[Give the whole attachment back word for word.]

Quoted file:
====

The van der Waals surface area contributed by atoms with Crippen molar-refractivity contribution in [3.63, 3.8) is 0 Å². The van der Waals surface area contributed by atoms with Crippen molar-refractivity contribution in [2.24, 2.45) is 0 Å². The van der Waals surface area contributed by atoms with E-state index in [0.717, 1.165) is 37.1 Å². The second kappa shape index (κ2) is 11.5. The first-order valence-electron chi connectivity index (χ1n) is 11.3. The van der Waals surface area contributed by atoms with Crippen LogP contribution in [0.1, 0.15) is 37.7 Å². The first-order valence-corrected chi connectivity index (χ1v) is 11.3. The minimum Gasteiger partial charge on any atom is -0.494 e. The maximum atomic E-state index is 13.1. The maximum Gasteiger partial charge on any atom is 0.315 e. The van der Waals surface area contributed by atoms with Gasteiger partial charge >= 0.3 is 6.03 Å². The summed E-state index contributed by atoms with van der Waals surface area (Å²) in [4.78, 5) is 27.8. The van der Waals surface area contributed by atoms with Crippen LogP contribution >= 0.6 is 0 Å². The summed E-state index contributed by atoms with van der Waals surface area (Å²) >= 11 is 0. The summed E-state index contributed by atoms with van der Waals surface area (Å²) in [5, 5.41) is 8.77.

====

The van der Waals surface area contributed by atoms with Crippen molar-refractivity contribution in [3.63, 3.8) is 0 Å². The van der Waals surface area contributed by atoms with Crippen molar-refractivity contribution in [2.24, 2.45) is 0 Å². The van der Waals surface area contributed by atoms with E-state index in [0.717, 1.165) is 37.1 Å². The second kappa shape index (κ2) is 11.5. The first-order valence-electron chi connectivity index (χ1n) is 11.3. The van der Waals surface area contributed by atoms with Crippen LogP contribution in [0.1, 0.15) is 37.7 Å². The first-order valence-corrected chi connectivity index (χ1v) is 11.3. The minimum Gasteiger partial charge on any atom is -0.494 e. The maximum atomic E-state index is 13.1. The maximum Gasteiger partial charge on any atom is 0.315 e. The van der Waals surface area contributed by atoms with Gasteiger partial charge >= 0.3 is 6.03 Å². The summed E-state index contributed by atoms with van der Waals surface area (Å²) in [4.78, 5) is 27.8. The van der Waals surface area contributed by atoms with Crippen LogP contribution >= 0.6 is 0 Å². The summed E-state index contributed by atoms with van der Waals surface area (Å²) >= 11 is 0. The summed E-state index contributed by atoms with van der Waals surface area (Å²) in [5, 5.41) is 8.77.